Manafort Back In Hot Seat Over Payments From Pro-Russian Party

New documents allegedly corroborate that former Trump campaign chief Paul Manafort took illegal payments from Ukraine's former pro-Russian president.
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Manafort Back In Hot Seat Over Payments From Pro-Russian Party

Paul Manafort — the man who, for a time, served as President Trump's campaign chief — is back in the news. Again, it's over allegations he took illegal payments from Ukraine's pro-Russian party. 

Here's some background: Manafort used to work as a political consultant for Ukraine's former president, Viktor Yanukovych, and his pro-Russian party. Last August, it was revealed that Manafort may have received more than $12 million in illegal payments while working for that campaign. 

Shortly after that came out, Manafort resigned from his position on Trump's campaign team.

Fast forward to Monday: A Ukrainian politician released an invoice he claims was signed by Manafort. The invoice shows a payment of $750,000 for computer parts. The date is during the time Manafort was still working for Yanukovych and his party. According to the contract, the money was funneled through an offshore account.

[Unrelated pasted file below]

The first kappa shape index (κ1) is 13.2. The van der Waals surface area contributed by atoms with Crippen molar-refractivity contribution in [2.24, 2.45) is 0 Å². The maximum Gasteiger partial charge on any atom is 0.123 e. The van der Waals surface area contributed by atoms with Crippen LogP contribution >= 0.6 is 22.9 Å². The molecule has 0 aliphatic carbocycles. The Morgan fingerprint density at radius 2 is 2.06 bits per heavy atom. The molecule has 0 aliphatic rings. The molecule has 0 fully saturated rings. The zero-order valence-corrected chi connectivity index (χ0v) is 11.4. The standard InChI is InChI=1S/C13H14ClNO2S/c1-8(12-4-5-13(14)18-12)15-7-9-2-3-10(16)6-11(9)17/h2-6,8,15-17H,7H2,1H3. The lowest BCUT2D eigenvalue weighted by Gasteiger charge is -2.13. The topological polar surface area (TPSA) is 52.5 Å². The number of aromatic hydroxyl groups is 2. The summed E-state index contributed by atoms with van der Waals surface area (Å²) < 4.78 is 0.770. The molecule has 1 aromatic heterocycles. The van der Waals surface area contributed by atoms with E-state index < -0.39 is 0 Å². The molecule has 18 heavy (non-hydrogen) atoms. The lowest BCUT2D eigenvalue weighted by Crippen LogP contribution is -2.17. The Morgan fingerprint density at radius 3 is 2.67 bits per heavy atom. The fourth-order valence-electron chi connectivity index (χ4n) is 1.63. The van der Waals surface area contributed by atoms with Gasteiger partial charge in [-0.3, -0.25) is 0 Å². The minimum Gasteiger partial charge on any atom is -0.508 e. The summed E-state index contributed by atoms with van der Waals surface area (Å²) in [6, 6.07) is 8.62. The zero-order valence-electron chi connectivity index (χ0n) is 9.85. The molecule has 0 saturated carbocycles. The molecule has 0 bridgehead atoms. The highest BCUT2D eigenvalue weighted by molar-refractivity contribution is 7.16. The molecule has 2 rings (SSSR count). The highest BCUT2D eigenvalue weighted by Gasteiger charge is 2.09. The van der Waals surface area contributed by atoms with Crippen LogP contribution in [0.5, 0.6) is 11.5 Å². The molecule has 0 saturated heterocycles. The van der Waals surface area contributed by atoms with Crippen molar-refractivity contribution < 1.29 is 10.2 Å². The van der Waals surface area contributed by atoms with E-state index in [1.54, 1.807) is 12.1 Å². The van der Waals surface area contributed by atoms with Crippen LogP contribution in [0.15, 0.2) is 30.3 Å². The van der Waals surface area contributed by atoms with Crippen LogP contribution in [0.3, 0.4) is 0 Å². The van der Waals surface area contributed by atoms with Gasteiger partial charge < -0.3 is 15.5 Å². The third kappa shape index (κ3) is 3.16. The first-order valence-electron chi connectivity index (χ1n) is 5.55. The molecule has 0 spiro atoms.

Before the invoice was released, Manafort might have been a victim of blackmail, according to Politico

Manafort denies it's his signature. And so far, news outlets have yet to verify the document's authenticity. 

The document circulated the same day FBI director James Comey testified that U.S. intelligence is investigating the Trump campaign's ties to Russia. 

Trump's administration has been quick to distance itself from Manafort. 

"There's been discussion of Paul Manafort, who played a limited role for a very limited amount of time," White House press secretary Sean Spicer said Monday. "Paul was brought on sometime in June, and by the middle of August, he was no longer with the campaign, meaning for the entire final stretch of the general election, he was not involved."

Manafort actually joined the Trump team in March 2016 and was promoted to a top position in May. He was thought to be in line to replace former campaign manager Corey Lewandowski, who was fired in June. Manafort officially resigned Aug. 19.  

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